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Ball Python Care – Top 10 Questions and Answers

Ball Python Care – Top 10 Questions and Answers

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Each week, I receive dozens of snake-care questions through the Reptile Knowledge website. Many of these people ask the same questions. So I thought it would be helpful to compile some of these FAQs into a series of articles, and then publish them all across the Internet. This is the first article in that series, and it’s all about ball pythons.

After sifting through hundreds of emails dating back to 2007, I’ve identified these top-ten questions about ball python care:

1. What do they eat?

These snakes come from several countries in eastern Africa, where they eat a wide variety of rodents — mice, shrews, soft-furred rats, etc. In captivity, ball pythons will do well on a diet of mice and rats. I recommend offering frozen / thawed prey, because live rodents can be dangerous. A live rat, for example, can injure or kill a snake that’s not interested in eating.

2. How often should I feed it?

You can feed babies every 5 – 7 days, and adults every 7 – 15 days. This will also depend on the size of the meal. It’s best to offer one rodent per meal, with the rodent being slightly wider than the widest part of the snake.

3. How big do they get?

This is one of the main reasons ball pythons are so popular as pets — they do not get very big. These snakes are short and thick-bodied. They rarely grow beyond five feet in length.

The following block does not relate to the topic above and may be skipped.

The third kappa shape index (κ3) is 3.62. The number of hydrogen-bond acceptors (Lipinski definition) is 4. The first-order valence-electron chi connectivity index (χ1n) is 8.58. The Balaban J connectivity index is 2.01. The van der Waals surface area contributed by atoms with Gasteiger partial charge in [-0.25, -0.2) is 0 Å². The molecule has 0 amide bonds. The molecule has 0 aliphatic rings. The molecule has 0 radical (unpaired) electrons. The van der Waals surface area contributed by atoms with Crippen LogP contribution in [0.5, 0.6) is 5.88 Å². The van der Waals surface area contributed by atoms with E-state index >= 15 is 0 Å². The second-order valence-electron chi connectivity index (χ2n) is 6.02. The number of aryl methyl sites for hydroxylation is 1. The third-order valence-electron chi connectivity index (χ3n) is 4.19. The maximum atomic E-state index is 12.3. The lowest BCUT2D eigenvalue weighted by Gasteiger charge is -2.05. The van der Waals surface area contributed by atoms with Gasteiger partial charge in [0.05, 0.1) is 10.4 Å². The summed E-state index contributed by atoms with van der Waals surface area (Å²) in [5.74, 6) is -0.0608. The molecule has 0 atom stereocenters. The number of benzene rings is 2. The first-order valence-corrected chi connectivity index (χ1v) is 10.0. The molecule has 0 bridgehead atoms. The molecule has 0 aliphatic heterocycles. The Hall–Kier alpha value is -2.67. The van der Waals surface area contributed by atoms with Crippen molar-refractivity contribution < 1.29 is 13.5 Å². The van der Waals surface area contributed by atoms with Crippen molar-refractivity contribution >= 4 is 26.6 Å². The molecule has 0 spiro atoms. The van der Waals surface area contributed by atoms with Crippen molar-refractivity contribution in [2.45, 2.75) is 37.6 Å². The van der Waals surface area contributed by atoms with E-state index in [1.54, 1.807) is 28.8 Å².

4. How much do they cost?

If you buy a “normal” ball python (which is the kind that occur in nature), you can expect to pay $50 – $90 for it. If you buy an albino specimen, you’ll probably pay a few hundred dollars. Some of the most rare morphs can cost thousands of dollars, but only breeders pay this kind of money. Generally speaking, females cost more than males because of their reproductive ability.

5. Are they dangerous?

Not unless you’re a rodent. Ball pythons are non-venomous. And even though they are constrictors, they are not large enough to constrict a human (not even an infant human). They are relatively easy-going, when compared to other snake species. This is another reason they are so popular as pets. They can bite their owners in certain situations — such as when the owner’s hand is mistaken for food — but these bites are not serious.

6. How long do they live?

A long time! Bear this in mind if you’re thinking about getting a ball python. They can easily live beyond 20 years in captivity, and some will even pass the 40-year mark.

7. What size of cage do I need?

You can keep a baby or juvenile in a 20-gallon terrarium, or a two-foot-long plastic cage. Adult snakes should be given more space to move around. For adults, I recommend either a 50-gallon glass cage or the equivalent plastic model (three to four feet long is ideal).

8. What temperatures should I aim for?

You want to achieve a thermal gradient in the cage, so that one side is warmer than the other. This allows the snake to thermoregulate, moving to different temperatures as needed. I recommend 80 – 82 degrees (Fahrenheit) on the cooler side, and 92 – 96 degrees on the warmer side. You can achieve this by using a heat lamp or an under-the-tank heating pad.

9. How much maintenance is required?

You should do a complete cage cleaning about once a month. This shouldn’t take any more than an hour. Once you get good at it, you can clean the cage in a half hour or less. You also need to clean water bowls once a week, or immediately if the snake defecates on it. Aside from feeding and monitoring temps, that’s about all there is to it.

10. Where can I learn more?

You can find plenty of information online, but you should always consider the source. There is no editorial-review process on the Internet, so anybody can publish anything regardless of the accuracy. I have seen some frightfully inaccurate care sheets online, but I’ve also seen some really good ones. You might also want to review my e-book on this subject (see below).

* Copyright 2009, Brandon Cornett. You may republish this article on your website as long as you keep the citation hyperlinks below.

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Source by Brandon R. Cornett

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